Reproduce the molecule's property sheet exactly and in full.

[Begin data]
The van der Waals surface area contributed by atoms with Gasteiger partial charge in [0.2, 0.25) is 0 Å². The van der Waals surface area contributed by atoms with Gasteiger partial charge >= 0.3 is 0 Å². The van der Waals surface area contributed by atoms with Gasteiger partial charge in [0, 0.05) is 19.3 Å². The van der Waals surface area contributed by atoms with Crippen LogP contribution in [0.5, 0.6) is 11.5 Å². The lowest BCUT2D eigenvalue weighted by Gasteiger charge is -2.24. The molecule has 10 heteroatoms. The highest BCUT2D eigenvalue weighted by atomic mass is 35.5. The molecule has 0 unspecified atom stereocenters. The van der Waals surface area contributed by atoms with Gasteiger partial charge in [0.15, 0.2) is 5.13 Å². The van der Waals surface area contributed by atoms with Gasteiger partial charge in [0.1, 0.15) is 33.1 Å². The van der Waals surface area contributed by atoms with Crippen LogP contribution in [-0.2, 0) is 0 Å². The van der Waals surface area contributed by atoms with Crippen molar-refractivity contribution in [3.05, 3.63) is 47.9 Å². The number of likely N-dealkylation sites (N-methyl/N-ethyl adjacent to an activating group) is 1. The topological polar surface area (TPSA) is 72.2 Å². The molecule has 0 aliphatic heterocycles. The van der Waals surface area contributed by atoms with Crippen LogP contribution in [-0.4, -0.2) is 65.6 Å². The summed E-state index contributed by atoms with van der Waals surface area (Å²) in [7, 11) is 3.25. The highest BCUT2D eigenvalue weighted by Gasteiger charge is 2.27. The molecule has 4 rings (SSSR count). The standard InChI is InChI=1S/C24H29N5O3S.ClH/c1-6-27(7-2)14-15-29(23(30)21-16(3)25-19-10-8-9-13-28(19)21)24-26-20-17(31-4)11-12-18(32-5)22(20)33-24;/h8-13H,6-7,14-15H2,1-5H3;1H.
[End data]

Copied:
The van der Waals surface area contributed by atoms with Gasteiger partial charge in [0.2, 0.25) is 0 Å². The van der Waals surface area contributed by atoms with Gasteiger partial charge >= 0.3 is 0 Å². The van der Waals surface area contributed by atoms with Gasteiger partial charge in [0, 0.05) is 19.3 Å². The van der Waals surface area contributed by atoms with Crippen LogP contribution in [0.5, 0.6) is 11.5 Å². The lowest BCUT2D eigenvalue weighted by Gasteiger charge is -2.24. The molecule has 10 heteroatoms. The highest BCUT2D eigenvalue weighted by atomic mass is 35.5. The molecule has 0 unspecified atom stereocenters. The van der Waals surface area contributed by atoms with Gasteiger partial charge in [0.15, 0.2) is 5.13 Å². The van der Waals surface area contributed by atoms with Gasteiger partial charge in [0.1, 0.15) is 33.1 Å². The van der Waals surface area contributed by atoms with Crippen LogP contribution in [-0.2, 0) is 0 Å². The van der Waals surface area contributed by atoms with Crippen molar-refractivity contribution in [3.05, 3.63) is 47.9 Å². The number of likely N-dealkylation sites (N-methyl/N-ethyl adjacent to an activating group) is 1. The topological polar surface area (TPSA) is 72.2 Å². The molecule has 0 aliphatic heterocycles. The van der Waals surface area contributed by atoms with Crippen LogP contribution in [-0.4, -0.2) is 65.6 Å². The summed E-state index contributed by atoms with van der Waals surface area (Å²) in [7, 11) is 3.25. The highest BCUT2D eigenvalue weighted by Gasteiger charge is 2.27. The molecule has 4 rings (SSSR count). The standard InChI is InChI=1S/C24H29N5O3S.ClH/c1-6-27(7-2)14-15-29(23(30)21-16(3)25-19-10-8-9-13-28(19)21)24-26-20-17(31-4)11-12-18(32-5)22(20)33-24;/h8-13H,6-7,14-15H2,1-5H3;1H.